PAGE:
Hillbilly Elegy, by J.D. Vance – As a rule, I do not discuss politics. Ever. So all I’ll say is Appalachia, and the people who live there, have gotten a lot of attention lately, for reasons both political and not. This book was fascinating. A look into a culture that has been around for quite some time, and is often misrepresented and misunderstood. I love the way Vance writes honestly about his family and his hometown. He doesn’t apologize for his family, nor does he try to sugar-coat them. It’s his story, so of course, I can’t paint broad strokes and say I now understand all about the hillbillies of Appalachia, but Vance’s story is a great one.
Someone Could Get Hurt, by Drew Magary – If you haven’t read Magary’s annotated guide to the Williams Sonoma catalog (it comes out every holiday season), you are missing out. Magary is hysterical. He says the things we’re all thinking, excessive expletives included, and wouldn’t dare say out loud. Thank goodness someone is speaking these truths. I attacked this one, a couple chapters at a time, before bed over about a week. And there were multiple times I feared I would wake my husband because I was laughing so loud.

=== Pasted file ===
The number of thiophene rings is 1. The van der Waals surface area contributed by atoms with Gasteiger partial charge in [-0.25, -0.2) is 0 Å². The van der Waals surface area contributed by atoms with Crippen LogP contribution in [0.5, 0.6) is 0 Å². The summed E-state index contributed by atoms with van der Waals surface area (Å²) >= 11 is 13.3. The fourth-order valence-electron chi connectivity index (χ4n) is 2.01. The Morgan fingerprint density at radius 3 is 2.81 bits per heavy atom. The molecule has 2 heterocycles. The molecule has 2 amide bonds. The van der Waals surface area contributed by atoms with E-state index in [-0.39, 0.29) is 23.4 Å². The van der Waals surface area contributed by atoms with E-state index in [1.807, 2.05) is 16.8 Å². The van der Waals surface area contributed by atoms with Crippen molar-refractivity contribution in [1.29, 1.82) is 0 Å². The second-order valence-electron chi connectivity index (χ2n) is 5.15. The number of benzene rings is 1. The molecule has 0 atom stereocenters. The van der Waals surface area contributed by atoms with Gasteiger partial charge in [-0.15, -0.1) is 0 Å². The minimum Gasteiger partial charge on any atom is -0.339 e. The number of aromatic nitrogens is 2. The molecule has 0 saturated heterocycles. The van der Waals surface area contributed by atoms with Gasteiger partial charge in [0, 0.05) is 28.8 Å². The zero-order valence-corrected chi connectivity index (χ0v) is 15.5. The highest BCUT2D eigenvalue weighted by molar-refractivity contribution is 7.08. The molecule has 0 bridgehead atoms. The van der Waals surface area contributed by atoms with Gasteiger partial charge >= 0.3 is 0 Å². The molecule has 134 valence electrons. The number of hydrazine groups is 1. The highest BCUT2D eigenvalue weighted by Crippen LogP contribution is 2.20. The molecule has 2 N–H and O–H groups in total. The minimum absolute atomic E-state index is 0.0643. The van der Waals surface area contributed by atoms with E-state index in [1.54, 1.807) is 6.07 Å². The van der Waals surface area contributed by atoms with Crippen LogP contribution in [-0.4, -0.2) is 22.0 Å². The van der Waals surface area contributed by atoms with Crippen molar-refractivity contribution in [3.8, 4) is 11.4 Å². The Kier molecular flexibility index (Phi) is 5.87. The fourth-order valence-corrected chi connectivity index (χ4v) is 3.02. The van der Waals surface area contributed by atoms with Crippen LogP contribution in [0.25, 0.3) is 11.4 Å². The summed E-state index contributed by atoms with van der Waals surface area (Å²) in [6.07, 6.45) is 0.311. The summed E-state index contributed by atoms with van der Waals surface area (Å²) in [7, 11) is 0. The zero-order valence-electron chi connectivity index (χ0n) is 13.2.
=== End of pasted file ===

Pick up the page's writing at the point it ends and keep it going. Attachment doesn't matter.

The Secrets of Happy Families, by Bruce Feiler – This is like The Happiness Project (a favorite of mine) with a family twist. I loved this book. Feiler’s writing is honest, and most important for a book like this, it’s not preachy. I guarantee if you read it, you’ll find one or two ideas you want to bring into your own family. That said, I’m a big-picture person, and took away a couple of over-arching ideas that make me warm and fuzzy inside. First of all, families (and the dynamics associated with them) are always changing and it’s supposed to be that way. Move with the cheese, anyone? And second, families should be safe spaces. You don’t have to get everything right, you just have to be loving, and try your best. I would put a copy of this book in just about anyone’s hands.
The Year of Living Danishly, by Helen Russell – This title screams my name. I’m a total sucker for books where people try things for a year, and I am absolutely taken with Scandinavian culture.
Want to Read:
Modern Love, by Aziz Ansari – I’ve started and stopped Parks and Rec about a zillion times, and that was the extent of my knowledge of Aziz Ansari for a while. But this summer, my husband and I watched and adored Master of None, and I recently listened to his podcast on Freakonomics. I don’t mean to sound unintelligent here, dear readers, but he’s much deeper than I gave him credit for. (Did I think he was true to Tom Haverford? Do I really not know how TV works?) Excited to get my hands on this one.